Multi-model study of mercury dispersion in the atmosphere: Atmospheric processes and model evaluation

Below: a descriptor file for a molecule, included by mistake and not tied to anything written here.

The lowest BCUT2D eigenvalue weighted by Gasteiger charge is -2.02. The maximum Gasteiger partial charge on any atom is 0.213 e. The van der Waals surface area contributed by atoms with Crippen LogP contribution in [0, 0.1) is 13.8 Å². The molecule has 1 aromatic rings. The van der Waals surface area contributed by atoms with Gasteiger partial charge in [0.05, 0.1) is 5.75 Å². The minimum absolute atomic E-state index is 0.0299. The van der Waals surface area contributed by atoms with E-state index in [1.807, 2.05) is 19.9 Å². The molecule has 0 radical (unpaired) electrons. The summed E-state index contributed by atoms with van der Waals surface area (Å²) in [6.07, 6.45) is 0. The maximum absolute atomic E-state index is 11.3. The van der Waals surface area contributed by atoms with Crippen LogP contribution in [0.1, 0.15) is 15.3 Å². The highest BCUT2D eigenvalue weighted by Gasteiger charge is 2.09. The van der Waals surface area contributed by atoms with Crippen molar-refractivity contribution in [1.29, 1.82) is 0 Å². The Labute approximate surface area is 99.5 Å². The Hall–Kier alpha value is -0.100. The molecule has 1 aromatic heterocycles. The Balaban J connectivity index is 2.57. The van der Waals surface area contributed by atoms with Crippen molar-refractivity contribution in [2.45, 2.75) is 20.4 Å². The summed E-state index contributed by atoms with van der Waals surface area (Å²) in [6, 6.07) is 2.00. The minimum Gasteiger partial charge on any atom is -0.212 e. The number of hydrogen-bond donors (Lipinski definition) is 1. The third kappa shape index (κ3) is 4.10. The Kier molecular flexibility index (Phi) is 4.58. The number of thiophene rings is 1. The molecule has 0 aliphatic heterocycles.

Current understanding of mercury (Hg) behaviour in the atmosphere contains significant gaps. Some key characteristics of Hg processes including anthropogenic and geogenic emissions, atmospheric chemistry, and air-surface exchange are still poorly known. This study provides a complex analysis of processes governing Hg fate in the atmosphere involving both measurement data from ground-based sites and simulation results of chemical transport models. A variety of long-term measurements of gaseous elemental Hg (GEM) and reactive Hg (RM) concentration as well as Hg wet deposition flux has been compiled from different global and regional monitoring networks. Four contemporary global-scale transport models for Hg were applied both in their state-of-the-art configurations and for a number of numerical experiments aimed at evaluation of particular processes. Results of the model simulation were evaluated against measurements. As it follows from the analysis the inter-hemispheric gradient of GEM is largely formed by the spatial distribution of anthropogenic emissions which prevail in the Northern Hemisphere. Contribution of natural and secondary emissions enhances the south-to-north gradient but their effect is less significant. The atmospheric chemistry does not affect considerably both spatial distribution and temporal variation of GEM concentration in the surface air. On the other hand, RM air concentration and wet deposition are largely defined by oxidation chemistry. The Br oxidation mechanism allows successfully reproducing observed seasonal variation of the RM / GEM ratio in the near-surface layer, whereas it predicts maximum in wet deposition in spring instead of summer as observed at monitoring sites located in North America and Europe. Model runs with the OH chemistry correctly simulate both the periods of maximum and minimum values and the amplitude of observed seasonal variation but lead to shifting the maximum RM / GEM ratios from spring to summer. The O3 chemistry does not provide significant seasonal variation of Hg oxidation. Thus, performance of the considered Hg oxidation mechanisms differs in reproduction of different observed parameters that can imply possibility of more complex chemistry and multiple pathways of Hg oxidation occurring concurrently in various parts of the atmosphere.
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